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Metal: A Perfect Play Material for Children's Improvisation

ITEM #: 4400224

What's In This Kit?
This training kit provides teachers with strategies on enhancing children’s construction, creativity, and improvisation in the block center using metal. This training program contains the following components:

  • Expected training outcomes and learning objectives
  • Training research
  • Training models
  • Training benchmarks
  • Preparation and implementation steps
  • Handouts
  • The article “Metal: A perfect play material for young children’s improvisations” by Sandra Duncan and Mickey MacGillivray
  • References
  • Resources
  • Training Certificate for Learner �" Certificate of Attendance and Participation

Who's the Target Audience?
The target audiences for this training kit are beginning and intermediate Learners who are working with preschoolers (3 to 5 years). This kit is designed to help participants observe changes in children’s play when metal is added to the early childhood classroom’s block center.

Teacher Skill Level
beginning intermediate advanced
Children's Age Level
infants toddlers preschoolers school-agers birth to 8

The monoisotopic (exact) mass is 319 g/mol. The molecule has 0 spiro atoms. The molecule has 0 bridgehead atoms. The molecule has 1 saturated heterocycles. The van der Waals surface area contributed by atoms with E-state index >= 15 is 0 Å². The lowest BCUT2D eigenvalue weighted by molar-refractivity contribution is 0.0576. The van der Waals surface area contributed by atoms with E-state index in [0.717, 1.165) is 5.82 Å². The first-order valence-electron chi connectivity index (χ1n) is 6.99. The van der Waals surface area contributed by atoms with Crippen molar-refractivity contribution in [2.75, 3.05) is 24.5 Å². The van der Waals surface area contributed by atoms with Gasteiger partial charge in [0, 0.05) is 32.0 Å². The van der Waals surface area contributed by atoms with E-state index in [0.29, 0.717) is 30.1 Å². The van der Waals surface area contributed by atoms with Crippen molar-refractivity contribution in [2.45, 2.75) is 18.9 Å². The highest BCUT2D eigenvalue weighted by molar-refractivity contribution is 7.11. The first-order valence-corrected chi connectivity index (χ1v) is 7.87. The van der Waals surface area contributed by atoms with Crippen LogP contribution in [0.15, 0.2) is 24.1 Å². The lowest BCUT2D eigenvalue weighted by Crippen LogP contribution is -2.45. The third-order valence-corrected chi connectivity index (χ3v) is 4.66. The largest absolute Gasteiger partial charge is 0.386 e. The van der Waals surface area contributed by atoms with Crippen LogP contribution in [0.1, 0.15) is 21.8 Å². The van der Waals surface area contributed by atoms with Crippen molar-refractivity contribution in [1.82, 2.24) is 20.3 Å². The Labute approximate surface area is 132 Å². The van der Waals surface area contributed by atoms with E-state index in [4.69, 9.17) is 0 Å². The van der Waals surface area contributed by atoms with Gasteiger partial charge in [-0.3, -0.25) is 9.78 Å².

Kit Timeline:
Preparation time for this kit is estimated at 30 minutes. Implementation and actual training time is 3.0 hours, which includes 1.5 hours of face-to-face training and 1.5 hours of independent study and an applied activity project.

Training Outcomes:

  1. Learner will add at least 5 metal objects to the block center.
  2. Learner will document changes in children’s constructions when metal is added to the block center.
  3. Learner will describe at least 2 characteristics of loose parts.

These training outcomes address the following American standards:

  • National Association for the Education of Young Children’s (NAEYC) Standards and Accreditation Performance Criteria (2005). (www. naeyc.org).
    • Using developmental knowledge to create healthy, respectful, supportive, and challenging environments (1c).
    • Knowing about and using observation, documentation, and other appropriate assessment tools and approaches (5b).
  • National Accreditation Commission for Early Care and Education Programs, National Association of Child Care Professionals (2005). (www. naccp.org).
    • Processes in understanding similarities and respecting differences among people, such as gender, race, special needs, culture, language, and family structures.
  • National Accreditation Commission for Early Care and Education Programs, National Association of Child Care Professionals (2005). www.naccp.org .
    • Written observations are made on each child’s actions, abilities, and knowledge as the child engages in the classroom and in routine outdoor settings (D2).
    • The arrangement of the classroom encourages children to become engaged and promotes child-centered learning experiences.

Note: It is important to determine any additional state and local standards that relate to this topic or requirements of other regulatory bodies specific to your program.

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